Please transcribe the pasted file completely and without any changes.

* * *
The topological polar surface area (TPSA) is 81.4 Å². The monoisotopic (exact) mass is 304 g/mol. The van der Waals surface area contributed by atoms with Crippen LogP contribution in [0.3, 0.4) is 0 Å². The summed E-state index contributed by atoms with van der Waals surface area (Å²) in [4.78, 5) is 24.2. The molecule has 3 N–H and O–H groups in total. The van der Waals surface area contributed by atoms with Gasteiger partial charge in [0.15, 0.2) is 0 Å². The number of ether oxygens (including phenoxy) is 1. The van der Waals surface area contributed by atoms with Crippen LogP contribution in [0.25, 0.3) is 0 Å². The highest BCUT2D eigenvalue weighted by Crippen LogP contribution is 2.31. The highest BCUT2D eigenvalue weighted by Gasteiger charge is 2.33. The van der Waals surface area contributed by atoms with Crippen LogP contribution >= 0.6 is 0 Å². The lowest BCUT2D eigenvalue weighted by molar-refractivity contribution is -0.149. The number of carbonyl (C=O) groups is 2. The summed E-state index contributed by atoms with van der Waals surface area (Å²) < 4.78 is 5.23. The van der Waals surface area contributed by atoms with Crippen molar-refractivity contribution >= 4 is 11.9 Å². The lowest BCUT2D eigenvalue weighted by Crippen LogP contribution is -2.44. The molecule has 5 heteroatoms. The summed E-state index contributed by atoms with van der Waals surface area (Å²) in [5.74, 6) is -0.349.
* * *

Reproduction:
The topological polar surface area (TPSA) is 81.4 Å². The monoisotopic (exact) mass is 304 g/mol. The van der Waals surface area contributed by atoms with Crippen LogP contribution in [0.3, 0.4) is 0 Å². The summed E-state index contributed by atoms with van der Waals surface area (Å²) in [4.78, 5) is 24.2. The molecule has 3 N–H and O–H groups in total. The van der Waals surface area contributed by atoms with Gasteiger partial charge in [0.15, 0.2) is 0 Å². The number of ether oxygens (including phenoxy) is 1. The van der Waals surface area contributed by atoms with Crippen LogP contribution in [0.25, 0.3) is 0 Å². The highest BCUT2D eigenvalue weighted by Crippen LogP contribution is 2.31. The highest BCUT2D eigenvalue weighted by Gasteiger charge is 2.33. The van der Waals surface area contributed by atoms with Crippen LogP contribution >= 0.6 is 0 Å². The lowest BCUT2D eigenvalue weighted by molar-refractivity contribution is -0.149. The number of carbonyl (C=O) groups is 2. The summed E-state index contributed by atoms with van der Waals surface area (Å²) < 4.78 is 5.23. The van der Waals surface area contributed by atoms with Crippen molar-refractivity contribution >= 4 is 11.9 Å². The lowest BCUT2D eigenvalue weighted by Crippen LogP contribution is -2.44. The molecule has 5 heteroatoms. The summed E-state index contributed by atoms with van der Waals surface area (Å²) in [5.74, 6) is -0.349.